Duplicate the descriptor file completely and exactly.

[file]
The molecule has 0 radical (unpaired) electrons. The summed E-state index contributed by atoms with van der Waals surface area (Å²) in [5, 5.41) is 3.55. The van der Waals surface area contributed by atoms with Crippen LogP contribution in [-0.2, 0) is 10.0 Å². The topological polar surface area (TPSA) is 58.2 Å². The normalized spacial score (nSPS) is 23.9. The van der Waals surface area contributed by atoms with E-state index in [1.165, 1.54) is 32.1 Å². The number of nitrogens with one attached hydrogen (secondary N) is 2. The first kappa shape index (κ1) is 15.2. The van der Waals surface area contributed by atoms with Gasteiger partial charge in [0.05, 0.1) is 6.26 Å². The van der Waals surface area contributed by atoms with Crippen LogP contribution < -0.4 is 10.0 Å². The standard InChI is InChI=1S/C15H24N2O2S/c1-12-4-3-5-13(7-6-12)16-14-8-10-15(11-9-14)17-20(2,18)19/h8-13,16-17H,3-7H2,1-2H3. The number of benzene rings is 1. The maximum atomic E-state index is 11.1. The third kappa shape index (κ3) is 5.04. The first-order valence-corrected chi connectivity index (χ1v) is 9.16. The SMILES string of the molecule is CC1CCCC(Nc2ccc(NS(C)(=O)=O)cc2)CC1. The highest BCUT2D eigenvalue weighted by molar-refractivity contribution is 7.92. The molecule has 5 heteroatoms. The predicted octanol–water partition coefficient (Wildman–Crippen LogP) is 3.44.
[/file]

The molecule has 0 radical (unpaired) electrons. The summed E-state index contributed by atoms with van der Waals surface area (Å²) in [5, 5.41) is 3.55. The van der Waals surface area contributed by atoms with Crippen LogP contribution in [-0.2, 0) is 10.0 Å². The topological polar surface area (TPSA) is 58.2 Å². The normalized spacial score (nSPS) is 23.9. The van der Waals surface area contributed by atoms with E-state index in [1.165, 1.54) is 32.1 Å². The number of nitrogens with one attached hydrogen (secondary N) is 2. The first kappa shape index (κ1) is 15.2. The van der Waals surface area contributed by atoms with Gasteiger partial charge in [0.05, 0.1) is 6.26 Å². The van der Waals surface area contributed by atoms with Crippen LogP contribution < -0.4 is 10.0 Å². The standard InChI is InChI=1S/C15H24N2O2S/c1-12-4-3-5-13(7-6-12)16-14-8-10-15(11-9-14)17-20(2,18)19/h8-13,16-17H,3-7H2,1-2H3. The number of benzene rings is 1. The maximum atomic E-state index is 11.1. The third kappa shape index (κ3) is 5.04. The first-order valence-corrected chi connectivity index (χ1v) is 9.16. The SMILES string of the molecule is CC1CCCC(Nc2ccc(NS(C)(=O)=O)cc2)CC1. The highest BCUT2D eigenvalue weighted by molar-refractivity contribution is 7.92. The molecule has 5 heteroatoms. The predicted octanol–water partition coefficient (Wildman–Crippen LogP) is 3.44.